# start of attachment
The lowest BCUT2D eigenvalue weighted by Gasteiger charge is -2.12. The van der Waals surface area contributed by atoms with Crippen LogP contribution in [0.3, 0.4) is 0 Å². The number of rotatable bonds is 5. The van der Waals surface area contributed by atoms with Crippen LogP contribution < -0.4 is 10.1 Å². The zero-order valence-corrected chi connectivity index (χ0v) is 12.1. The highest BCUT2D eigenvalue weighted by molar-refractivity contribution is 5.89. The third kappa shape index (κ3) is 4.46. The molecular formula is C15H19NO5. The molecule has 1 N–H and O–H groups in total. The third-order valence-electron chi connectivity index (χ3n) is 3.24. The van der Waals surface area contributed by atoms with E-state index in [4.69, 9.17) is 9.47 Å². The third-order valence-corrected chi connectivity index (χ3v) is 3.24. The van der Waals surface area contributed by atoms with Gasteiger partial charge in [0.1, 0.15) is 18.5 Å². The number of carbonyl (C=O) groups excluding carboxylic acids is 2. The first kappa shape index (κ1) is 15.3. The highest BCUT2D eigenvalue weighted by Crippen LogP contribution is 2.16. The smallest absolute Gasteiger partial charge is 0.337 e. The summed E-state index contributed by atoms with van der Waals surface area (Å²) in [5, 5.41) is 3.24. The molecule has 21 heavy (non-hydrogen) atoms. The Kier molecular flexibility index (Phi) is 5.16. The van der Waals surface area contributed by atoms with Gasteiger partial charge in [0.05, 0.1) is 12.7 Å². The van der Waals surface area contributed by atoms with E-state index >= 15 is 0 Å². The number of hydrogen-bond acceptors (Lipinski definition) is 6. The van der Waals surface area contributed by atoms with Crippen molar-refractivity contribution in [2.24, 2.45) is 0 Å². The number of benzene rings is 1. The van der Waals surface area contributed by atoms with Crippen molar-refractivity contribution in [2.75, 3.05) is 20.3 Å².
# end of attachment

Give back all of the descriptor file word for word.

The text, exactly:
The lowest BCUT2D eigenvalue weighted by Gasteiger charge is -2.12. The van der Waals surface area contributed by atoms with Crippen LogP contribution in [0.3, 0.4) is 0 Å². The number of rotatable bonds is 5. The van der Waals surface area contributed by atoms with Crippen LogP contribution < -0.4 is 10.1 Å². The zero-order valence-corrected chi connectivity index (χ0v) is 12.1. The highest BCUT2D eigenvalue weighted by molar-refractivity contribution is 5.89. The third kappa shape index (κ3) is 4.46. The molecular formula is C15H19NO5. The molecule has 1 N–H and O–H groups in total. The third-order valence-electron chi connectivity index (χ3n) is 3.24. The van der Waals surface area contributed by atoms with E-state index in [4.69, 9.17) is 9.47 Å². The third-order valence-corrected chi connectivity index (χ3v) is 3.24. The van der Waals surface area contributed by atoms with Gasteiger partial charge in [0.1, 0.15) is 18.5 Å². The number of carbonyl (C=O) groups excluding carboxylic acids is 2. The first kappa shape index (κ1) is 15.3. The highest BCUT2D eigenvalue weighted by Crippen LogP contribution is 2.16. The smallest absolute Gasteiger partial charge is 0.337 e. The summed E-state index contributed by atoms with van der Waals surface area (Å²) in [5, 5.41) is 3.24. The molecule has 21 heavy (non-hydrogen) atoms. The Kier molecular flexibility index (Phi) is 5.16. The van der Waals surface area contributed by atoms with Gasteiger partial charge in [0.05, 0.1) is 12.7 Å². The van der Waals surface area contributed by atoms with E-state index >= 15 is 0 Å². The number of hydrogen-bond acceptors (Lipinski definition) is 6. The van der Waals surface area contributed by atoms with Crippen molar-refractivity contribution in [2.24, 2.45) is 0 Å². The number of benzene rings is 1. The van der Waals surface area contributed by atoms with Crippen molar-refractivity contribution in [2.75, 3.05) is 20.3 Å².